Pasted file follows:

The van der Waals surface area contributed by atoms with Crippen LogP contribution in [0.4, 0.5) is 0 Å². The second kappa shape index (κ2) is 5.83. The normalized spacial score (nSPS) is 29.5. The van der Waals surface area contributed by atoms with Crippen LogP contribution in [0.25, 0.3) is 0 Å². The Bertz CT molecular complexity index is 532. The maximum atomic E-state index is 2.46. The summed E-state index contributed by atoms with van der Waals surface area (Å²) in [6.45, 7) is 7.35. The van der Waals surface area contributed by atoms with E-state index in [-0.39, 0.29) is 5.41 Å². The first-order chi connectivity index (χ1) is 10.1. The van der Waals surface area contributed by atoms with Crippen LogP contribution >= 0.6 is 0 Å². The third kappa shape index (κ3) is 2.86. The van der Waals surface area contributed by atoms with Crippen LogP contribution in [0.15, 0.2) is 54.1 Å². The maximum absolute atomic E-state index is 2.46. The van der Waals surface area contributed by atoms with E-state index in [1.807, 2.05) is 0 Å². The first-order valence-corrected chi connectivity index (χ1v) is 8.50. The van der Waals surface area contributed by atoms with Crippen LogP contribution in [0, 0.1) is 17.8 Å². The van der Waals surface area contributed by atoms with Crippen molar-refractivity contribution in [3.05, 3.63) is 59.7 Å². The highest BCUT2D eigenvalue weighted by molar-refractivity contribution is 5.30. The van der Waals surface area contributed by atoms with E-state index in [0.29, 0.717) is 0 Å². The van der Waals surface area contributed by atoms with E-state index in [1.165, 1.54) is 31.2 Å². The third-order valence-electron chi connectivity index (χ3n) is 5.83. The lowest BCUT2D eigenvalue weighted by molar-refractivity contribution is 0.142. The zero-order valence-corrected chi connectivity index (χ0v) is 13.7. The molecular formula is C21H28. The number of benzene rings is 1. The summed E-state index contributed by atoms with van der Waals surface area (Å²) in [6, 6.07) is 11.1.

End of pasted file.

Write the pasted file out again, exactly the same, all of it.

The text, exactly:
The van der Waals surface area contributed by atoms with Crippen LogP contribution in [0.4, 0.5) is 0 Å². The second kappa shape index (κ2) is 5.83. The normalized spacial score (nSPS) is 29.5. The van der Waals surface area contributed by atoms with Crippen LogP contribution in [0.25, 0.3) is 0 Å². The Bertz CT molecular complexity index is 532. The maximum atomic E-state index is 2.46. The summed E-state index contributed by atoms with van der Waals surface area (Å²) in [6.45, 7) is 7.35. The van der Waals surface area contributed by atoms with E-state index in [-0.39, 0.29) is 5.41 Å². The first-order chi connectivity index (χ1) is 10.1. The van der Waals surface area contributed by atoms with Crippen LogP contribution >= 0.6 is 0 Å². The third kappa shape index (κ3) is 2.86. The van der Waals surface area contributed by atoms with Crippen LogP contribution in [0.15, 0.2) is 54.1 Å². The maximum absolute atomic E-state index is 2.46. The van der Waals surface area contributed by atoms with E-state index in [1.807, 2.05) is 0 Å². The first-order valence-corrected chi connectivity index (χ1v) is 8.50. The van der Waals surface area contributed by atoms with Crippen LogP contribution in [0, 0.1) is 17.8 Å². The van der Waals surface area contributed by atoms with Crippen molar-refractivity contribution in [3.05, 3.63) is 59.7 Å². The highest BCUT2D eigenvalue weighted by molar-refractivity contribution is 5.30. The van der Waals surface area contributed by atoms with E-state index in [0.29, 0.717) is 0 Å². The van der Waals surface area contributed by atoms with E-state index in [1.165, 1.54) is 31.2 Å². The third-order valence-electron chi connectivity index (χ3n) is 5.83. The lowest BCUT2D eigenvalue weighted by molar-refractivity contribution is 0.142. The zero-order valence-corrected chi connectivity index (χ0v) is 13.7. The molecular formula is C21H28. The number of benzene rings is 1. The summed E-state index contributed by atoms with van der Waals surface area (Å²) in [6, 6.07) is 11.1.